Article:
GROWTH Events 2017
 /  GROWTH Events 2017
Astronomy Summer School
Time Domain Astronomy - Gravitational Waves
Undergraduate Summer School

GROWTH partners in Taiwan organize yearly summer camps designed to promote/introduce forefront astronomical topics and research to undergraduate students and get them interested to pursue graduate studies in astronomy/astrophysics. This year the camp's mail theme was to present an overview of gravitational waves and the GROWTH-Taiwan efforts to follow up and detect electromagnetic counterpart to gravitational wave events.

National Central University, Taiwan
AAS Hangout
The Glavitationally Lensed Type Ia supernova iPTF16geu: A Tool for Precision Cosmology
Public/Free

GROWTH scientists Mansi Kasliwal and Ariel Goobar along with UC Berkeley Peter Nugent get together in this episode of the AAS Afternoon Astronomy Coffeee Hangout to talk about the recently dsicovered iptf16geu - a strongly lensed, multiple-imaged type Ia supernova that may hold the key to unlocking some mysteries in the Universe. Tune in on the YouTube channel and join the conversation with a hashtag #AstroCoffee.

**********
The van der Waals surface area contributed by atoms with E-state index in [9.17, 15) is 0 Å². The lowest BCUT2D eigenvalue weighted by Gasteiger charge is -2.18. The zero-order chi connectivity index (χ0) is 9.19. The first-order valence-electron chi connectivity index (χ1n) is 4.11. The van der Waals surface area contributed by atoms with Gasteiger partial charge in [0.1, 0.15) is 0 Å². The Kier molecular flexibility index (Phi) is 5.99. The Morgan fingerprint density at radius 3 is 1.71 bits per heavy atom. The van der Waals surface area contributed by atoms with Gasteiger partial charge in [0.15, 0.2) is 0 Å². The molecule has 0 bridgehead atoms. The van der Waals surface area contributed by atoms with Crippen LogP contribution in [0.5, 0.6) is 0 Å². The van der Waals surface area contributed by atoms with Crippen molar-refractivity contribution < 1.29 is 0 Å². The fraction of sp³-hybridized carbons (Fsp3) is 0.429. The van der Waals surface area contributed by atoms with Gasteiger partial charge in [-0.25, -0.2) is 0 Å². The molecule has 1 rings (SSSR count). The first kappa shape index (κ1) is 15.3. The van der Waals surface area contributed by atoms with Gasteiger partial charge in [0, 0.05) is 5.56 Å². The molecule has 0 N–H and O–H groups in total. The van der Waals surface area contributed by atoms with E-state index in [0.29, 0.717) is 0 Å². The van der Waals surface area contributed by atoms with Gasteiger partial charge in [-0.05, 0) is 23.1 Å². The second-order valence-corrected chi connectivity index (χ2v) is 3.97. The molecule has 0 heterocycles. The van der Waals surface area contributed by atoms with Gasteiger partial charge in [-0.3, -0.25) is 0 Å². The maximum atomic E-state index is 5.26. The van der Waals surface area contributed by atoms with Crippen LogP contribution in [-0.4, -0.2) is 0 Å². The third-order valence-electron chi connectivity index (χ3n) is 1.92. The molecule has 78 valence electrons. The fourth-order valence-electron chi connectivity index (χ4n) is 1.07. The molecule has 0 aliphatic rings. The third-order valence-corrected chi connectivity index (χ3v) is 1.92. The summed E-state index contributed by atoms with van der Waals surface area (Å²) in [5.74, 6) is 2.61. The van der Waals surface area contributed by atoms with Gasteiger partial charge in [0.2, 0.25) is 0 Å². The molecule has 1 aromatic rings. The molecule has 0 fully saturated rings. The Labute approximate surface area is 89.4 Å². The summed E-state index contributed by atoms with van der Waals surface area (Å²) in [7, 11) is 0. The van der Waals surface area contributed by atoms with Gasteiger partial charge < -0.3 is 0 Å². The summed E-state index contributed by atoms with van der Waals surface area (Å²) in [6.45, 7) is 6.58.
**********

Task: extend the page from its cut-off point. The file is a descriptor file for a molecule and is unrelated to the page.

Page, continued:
Google Hangout
Workshop
New Frontiers in Time-Domain Astronomy
Free

Organized by our partners at NCU, members of the GROWTH and ZTF collaboration gathered at the university to discuss science enabled by the ZTF discovery engine and the GROWTH follow-up network of observatories during a day-long workshop.

NCU, Taiwan
Public TalkOutreach
The Invisible Universe, Revealed : From Glowing Dust to Spinning Stellar Corpses
Free

GROWTH graduate student Anna Ho is the featured speaker for the upcoming public talk organized by the Ventura County Astronomical Society, which will take the audience beyong the "visible" universe and show them some of its secrets revealed to us only at other ranges of the electromagnetic spectrum like radio, x-ray and more.

Moorpark College Forum, Moorpark, CA

Past Events

 

GROWTH is funded by the National Science Foundation under Grant No 1545949. Any opinions, findings, and conclusions or recommendations expressed in this material are those of the author(s) and do not necessarily reflect the views of the National Science Foundation.

Newsletter